Lead us out of the night of this conflict and into the day of justice.
 
Give us grace to be instruments
    of the kingdom of love and justice in human affairs,
    and patience in dealing with all the sins and selfishness of men,
        and humility in recognizing our own,
    that we may judge wisely between brothers,
    between nations and peoples,
    and by composing and reducing their differences, 
build ourselves up into a true community of peoples and nations.
 
Reinhold Niebuhr, 1892-1971, American theologian and professor
 
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The Lord reigns forever;
    he has established his throne for judgment.
He rules the world in righteousness
    and judges the peoples with equity.
The Lord is a refuge for the oppressed,
    a stronghold in times of trouble.
Those who know your name trust in you,
    for you, Lord, have never forsaken those who seek you.

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Pondering the small ways

plumb bob by Wolfgang Sauber / CC BY-SA 3.0
 
We ponder at your greatness.
 
We bless you in your wonders of creation.
 
We magnify you for your miracles of deliverance.
 
We relish the news of your gift of
    newness given us in Jesus of Nazareth.
 
We make our doxology as large as we can,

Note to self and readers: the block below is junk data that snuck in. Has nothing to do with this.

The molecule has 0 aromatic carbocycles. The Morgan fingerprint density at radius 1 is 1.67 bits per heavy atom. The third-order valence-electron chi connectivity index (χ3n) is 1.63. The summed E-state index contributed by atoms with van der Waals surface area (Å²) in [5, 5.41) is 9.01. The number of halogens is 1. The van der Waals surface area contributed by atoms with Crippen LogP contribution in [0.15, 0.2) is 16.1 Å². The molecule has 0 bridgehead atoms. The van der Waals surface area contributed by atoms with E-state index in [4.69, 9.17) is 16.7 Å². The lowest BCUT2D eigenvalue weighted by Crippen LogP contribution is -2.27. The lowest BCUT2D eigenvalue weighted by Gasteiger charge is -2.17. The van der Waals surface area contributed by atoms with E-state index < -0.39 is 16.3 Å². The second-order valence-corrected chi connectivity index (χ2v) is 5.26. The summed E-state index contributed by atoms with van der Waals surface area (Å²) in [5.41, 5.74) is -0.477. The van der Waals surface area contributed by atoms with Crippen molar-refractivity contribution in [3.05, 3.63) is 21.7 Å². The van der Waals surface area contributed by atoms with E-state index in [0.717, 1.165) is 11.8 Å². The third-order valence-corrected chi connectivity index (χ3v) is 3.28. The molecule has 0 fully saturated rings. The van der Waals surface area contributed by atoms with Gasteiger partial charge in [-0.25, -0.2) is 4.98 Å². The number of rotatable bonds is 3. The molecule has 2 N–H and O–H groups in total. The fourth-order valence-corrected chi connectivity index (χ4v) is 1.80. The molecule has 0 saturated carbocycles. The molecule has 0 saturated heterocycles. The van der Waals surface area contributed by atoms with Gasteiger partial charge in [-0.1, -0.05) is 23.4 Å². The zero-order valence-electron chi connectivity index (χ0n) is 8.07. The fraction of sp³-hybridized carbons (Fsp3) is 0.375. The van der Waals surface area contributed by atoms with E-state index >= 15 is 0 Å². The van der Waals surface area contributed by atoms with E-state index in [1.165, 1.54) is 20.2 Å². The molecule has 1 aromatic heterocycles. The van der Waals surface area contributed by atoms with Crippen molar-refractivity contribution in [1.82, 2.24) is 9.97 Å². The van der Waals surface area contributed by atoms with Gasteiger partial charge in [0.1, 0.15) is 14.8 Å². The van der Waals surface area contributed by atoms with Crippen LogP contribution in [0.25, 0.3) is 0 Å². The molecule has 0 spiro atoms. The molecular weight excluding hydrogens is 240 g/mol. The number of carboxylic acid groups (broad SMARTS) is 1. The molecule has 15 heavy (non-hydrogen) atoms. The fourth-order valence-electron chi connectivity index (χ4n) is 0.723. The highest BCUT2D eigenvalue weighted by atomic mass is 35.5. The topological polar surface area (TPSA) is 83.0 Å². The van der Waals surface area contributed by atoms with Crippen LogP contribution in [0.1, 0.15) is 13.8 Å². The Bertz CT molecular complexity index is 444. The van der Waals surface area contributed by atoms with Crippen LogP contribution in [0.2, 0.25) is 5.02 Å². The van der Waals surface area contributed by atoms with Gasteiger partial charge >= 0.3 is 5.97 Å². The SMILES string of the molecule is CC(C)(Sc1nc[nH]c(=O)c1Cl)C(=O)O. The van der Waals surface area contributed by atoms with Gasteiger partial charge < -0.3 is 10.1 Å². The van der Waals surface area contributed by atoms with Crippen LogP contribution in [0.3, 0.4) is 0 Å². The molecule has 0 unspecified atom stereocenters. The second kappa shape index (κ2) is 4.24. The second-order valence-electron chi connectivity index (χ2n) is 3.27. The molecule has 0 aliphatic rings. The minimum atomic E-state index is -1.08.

in order to match your
    massive presence in the world.
 
But then, in slow times and in lesser venues,
    we know you to be the God of small things;
        one widow and one orphan,
        one touch of healing,
        one lunch turned to much food,
        one small temple for a small people in a small city,
        one small scroll to power the small city.
 
On good days we are among those,
    who do not occupy ourselves
        with things too great and too marvelous.
 
It is enough that short of glory and magnificence,
    you hang in to make small places your venue for governance.
We are grateful for your “tidbits”
         that bespeak life among us.
 
Walter Brueggemann, 1933 -,  American Protestant Old Testament theologian
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Then the word of the Lord came to me, saying, “The hands of Zerubbabel have laid the foundation of this house; his hands shall also complete it. Then you will know that the Lord of hosts has sent me to you. For whoever has despised the day of small things shall rejoice, and shall see the plumb line in the hand of Zerubbabel.